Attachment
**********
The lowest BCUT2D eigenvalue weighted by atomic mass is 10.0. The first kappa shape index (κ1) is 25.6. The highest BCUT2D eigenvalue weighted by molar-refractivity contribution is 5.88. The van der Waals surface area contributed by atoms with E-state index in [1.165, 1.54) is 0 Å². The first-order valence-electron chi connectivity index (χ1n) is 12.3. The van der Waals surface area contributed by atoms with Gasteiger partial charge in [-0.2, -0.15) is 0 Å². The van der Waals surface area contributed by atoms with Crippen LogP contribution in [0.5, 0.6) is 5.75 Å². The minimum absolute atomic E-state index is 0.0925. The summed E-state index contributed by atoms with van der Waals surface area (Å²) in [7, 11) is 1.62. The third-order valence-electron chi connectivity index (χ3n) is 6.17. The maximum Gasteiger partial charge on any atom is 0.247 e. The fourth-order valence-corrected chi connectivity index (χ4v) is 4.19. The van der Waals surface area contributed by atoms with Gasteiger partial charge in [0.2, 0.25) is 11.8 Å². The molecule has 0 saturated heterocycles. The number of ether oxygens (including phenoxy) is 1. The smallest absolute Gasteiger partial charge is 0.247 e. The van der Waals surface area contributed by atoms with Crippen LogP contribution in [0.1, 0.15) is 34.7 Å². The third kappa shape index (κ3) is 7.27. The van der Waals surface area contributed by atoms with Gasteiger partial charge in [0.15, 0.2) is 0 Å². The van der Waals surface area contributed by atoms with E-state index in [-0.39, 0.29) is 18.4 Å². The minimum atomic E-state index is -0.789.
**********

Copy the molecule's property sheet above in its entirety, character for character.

The lowest BCUT2D eigenvalue weighted by atomic mass is 10.0. The first kappa shape index (κ1) is 25.6. The highest BCUT2D eigenvalue weighted by molar-refractivity contribution is 5.88. The van der Waals surface area contributed by atoms with E-state index in [1.165, 1.54) is 0 Å². The first-order valence-electron chi connectivity index (χ1n) is 12.3. The van der Waals surface area contributed by atoms with Gasteiger partial charge in [-0.2, -0.15) is 0 Å². The van der Waals surface area contributed by atoms with Crippen LogP contribution in [0.5, 0.6) is 5.75 Å². The minimum absolute atomic E-state index is 0.0925. The summed E-state index contributed by atoms with van der Waals surface area (Å²) in [7, 11) is 1.62. The third-order valence-electron chi connectivity index (χ3n) is 6.17. The maximum Gasteiger partial charge on any atom is 0.247 e. The fourth-order valence-corrected chi connectivity index (χ4v) is 4.19. The van der Waals surface area contributed by atoms with Gasteiger partial charge in [0.2, 0.25) is 11.8 Å². The molecule has 0 saturated heterocycles. The number of ether oxygens (including phenoxy) is 1. The smallest absolute Gasteiger partial charge is 0.247 e. The van der Waals surface area contributed by atoms with Crippen LogP contribution in [0.1, 0.15) is 34.7 Å². The third kappa shape index (κ3) is 7.27. The van der Waals surface area contributed by atoms with Gasteiger partial charge in [0.15, 0.2) is 0 Å². The van der Waals surface area contributed by atoms with E-state index in [-0.39, 0.29) is 18.4 Å². The minimum atomic E-state index is -0.789.